By Maria Kuiper
Rabat – After Associated Press stated Algeria has stopped forcing migrants into the Sahara on July 13 due to international criticism and the firing of top officials, the human rights violations still continue to go on three days later.
Since May 2017, over 13,000 migrants from countries such as Côte d’Ivoire, Senegal, Guinea, and Cameroon, have been expelled from Algeria and left in the Sahara desert. The latest migrants found were on the Algerian side of the Niger border on July 15.
The mass forced migration out of Algeria is a result of multiple North African countries— Algeria, Mauritania, Tunisia, Libya, and Egypt—refusing to sign a protocol on the freedom of movement of people and right of residence. The protocol is part of the African Union’s African Continental Free Trade Area agreement. The North African countries fear over-migration from sub-Saharan Africa.
The coercive journey
When the migrants are abandoned in a desolate part of the Sahara desert near the Nigerien border, they pass through the cities of Assamakka, travel on buses to Arlit, then are transported to Agadez, and board flights sponsored by the International Organization for Migration (IOM) back to their home countries.
Migrants in Algeria struggle to survive as they are shut out from Algerian jobs.
They are also rounded up and taken to the border with Niger by bus. Many of the people’s personal belongings and phones are taken away, and they are supplied with limited food and water. Even pregnant women and children are being forced to walk in temperatures above 40 C in the Sahara. Many men, women, children, and babies have died hoping for freedom.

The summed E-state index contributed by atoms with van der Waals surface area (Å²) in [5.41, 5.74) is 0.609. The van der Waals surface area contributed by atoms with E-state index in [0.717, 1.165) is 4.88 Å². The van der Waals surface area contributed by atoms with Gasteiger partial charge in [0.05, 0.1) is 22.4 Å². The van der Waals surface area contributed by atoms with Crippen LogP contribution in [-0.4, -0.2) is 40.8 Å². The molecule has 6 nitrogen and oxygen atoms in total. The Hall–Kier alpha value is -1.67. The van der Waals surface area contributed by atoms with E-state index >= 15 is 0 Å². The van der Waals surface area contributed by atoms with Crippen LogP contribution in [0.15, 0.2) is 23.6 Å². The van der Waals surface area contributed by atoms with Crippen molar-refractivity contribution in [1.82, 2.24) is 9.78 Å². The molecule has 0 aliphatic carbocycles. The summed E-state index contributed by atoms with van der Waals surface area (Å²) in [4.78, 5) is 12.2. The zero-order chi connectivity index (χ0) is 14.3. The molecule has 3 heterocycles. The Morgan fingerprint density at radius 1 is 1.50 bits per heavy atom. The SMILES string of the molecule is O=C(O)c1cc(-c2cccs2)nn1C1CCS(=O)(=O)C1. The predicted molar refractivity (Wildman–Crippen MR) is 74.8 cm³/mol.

Ju Dennis, a Liberian, filmed his deportation with a concealed cellphone. His video showed people being packed into a truck trying to hide from the heat and the police.
“I want to expose [the Algerian government] now,” Dennis said. “We are here and we saw what they did. And we have proof.”
Last year, the president of Guinea, Alpha Conde, criticized Algeria and its government as discriminatory to migrants as well as xenophobic.
Malians, another group of migrants expelled from Niger and sent back to their country, vandalized the Algerian embassy in Bamako, Mali, to protest the mistreatment of sub-Saharan migrants.
Niger has also expressed concerns of a human rights issue, and their Minister of Interior, Mohamed Bazoum, demanded that West Africans forced out of the country be sent back to Algeria.
The European Union had also stepped in, asking Algeria to set up centers for migrants seeking asylum. Algeria, as well as other neighboring countries, refused.
Although multiple nearby countries, as well as human rights organizations, have condemned Algeria’s treatment of migrants, Algeria retaliated by saying it has not done anything wrong.
“Algeria has always supported African migrants and spared no effort, including humanitarian, to lend them aid and assistance,” Algerian Interior Minister Noureddine Bedoui said.
Algeria’s government originally had denied the exportation of migrants ever happened until the Associated Press and Human Rights Watch released reports on it.
After the story broke, the Algerian government assigned local journalists to report on the mass detention of migrants to prove they were using humane treatment. However, journalists were not allowed to travel past the detention centers, which is where migrants are held only before they are ejected.
What is happening now
Although Algeria denies abandoning migrants in the desert, Aboubacar Ajouel, the mayor of Agadez, which is the last city for migrants to go through, has confirmed that expelled migrants have arrived.
On Saturday, Chief of Mission of the UN’s IOM in Niger, Giuseppe Loprete, tweeted that 391 migrants abandoned at the border are just now being assisted by IOM Niger. Just this morning, the program manager of IOM Iraq tweeted that the migrants are safe and will be back home shortly.
Since the beginning of 2018, IOM has rescued more than 3,000 people and is still working to rescue more.